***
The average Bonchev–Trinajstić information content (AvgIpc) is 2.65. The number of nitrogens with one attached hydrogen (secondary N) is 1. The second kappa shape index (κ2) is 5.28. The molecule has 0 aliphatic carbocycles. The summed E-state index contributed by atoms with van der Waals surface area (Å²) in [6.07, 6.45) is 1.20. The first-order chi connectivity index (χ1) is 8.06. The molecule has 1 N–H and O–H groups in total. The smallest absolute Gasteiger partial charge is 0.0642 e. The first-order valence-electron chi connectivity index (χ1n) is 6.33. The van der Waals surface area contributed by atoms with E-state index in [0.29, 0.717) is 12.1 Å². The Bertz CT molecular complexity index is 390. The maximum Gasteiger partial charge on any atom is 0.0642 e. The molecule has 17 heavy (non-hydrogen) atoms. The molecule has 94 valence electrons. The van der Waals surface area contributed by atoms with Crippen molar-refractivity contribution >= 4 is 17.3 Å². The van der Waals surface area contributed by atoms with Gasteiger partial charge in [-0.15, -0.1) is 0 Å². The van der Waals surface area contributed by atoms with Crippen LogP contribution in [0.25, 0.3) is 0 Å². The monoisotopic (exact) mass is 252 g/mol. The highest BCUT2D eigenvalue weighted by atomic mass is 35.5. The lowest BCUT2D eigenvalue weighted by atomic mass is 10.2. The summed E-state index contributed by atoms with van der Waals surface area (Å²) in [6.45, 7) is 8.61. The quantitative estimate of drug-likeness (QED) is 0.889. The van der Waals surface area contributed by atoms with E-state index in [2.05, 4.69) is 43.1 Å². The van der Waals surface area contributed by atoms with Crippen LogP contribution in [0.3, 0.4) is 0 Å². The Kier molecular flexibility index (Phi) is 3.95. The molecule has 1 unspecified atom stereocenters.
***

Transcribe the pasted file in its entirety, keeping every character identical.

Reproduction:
The average Bonchev–Trinajstić information content (AvgIpc) is 2.65. The number of nitrogens with one attached hydrogen (secondary N) is 1. The second kappa shape index (κ2) is 5.28. The molecule has 0 aliphatic carbocycles. The summed E-state index contributed by atoms with van der Waals surface area (Å²) in [6.07, 6.45) is 1.20. The first-order chi connectivity index (χ1) is 8.06. The molecule has 1 N–H and O–H groups in total. The smallest absolute Gasteiger partial charge is 0.0642 e. The first-order valence-electron chi connectivity index (χ1n) is 6.33. The van der Waals surface area contributed by atoms with E-state index in [0.29, 0.717) is 12.1 Å². The Bertz CT molecular complexity index is 390. The maximum Gasteiger partial charge on any atom is 0.0642 e. The molecule has 17 heavy (non-hydrogen) atoms. The molecule has 94 valence electrons. The van der Waals surface area contributed by atoms with Crippen molar-refractivity contribution >= 4 is 17.3 Å². The van der Waals surface area contributed by atoms with Gasteiger partial charge in [-0.15, -0.1) is 0 Å². The van der Waals surface area contributed by atoms with Crippen LogP contribution in [0.25, 0.3) is 0 Å². The monoisotopic (exact) mass is 252 g/mol. The highest BCUT2D eigenvalue weighted by atomic mass is 35.5. The lowest BCUT2D eigenvalue weighted by atomic mass is 10.2. The summed E-state index contributed by atoms with van der Waals surface area (Å²) in [6.45, 7) is 8.61. The quantitative estimate of drug-likeness (QED) is 0.889. The van der Waals surface area contributed by atoms with E-state index in [2.05, 4.69) is 43.1 Å². The van der Waals surface area contributed by atoms with Crippen LogP contribution in [0.3, 0.4) is 0 Å². The Kier molecular flexibility index (Phi) is 3.95. The molecule has 1 unspecified atom stereocenters.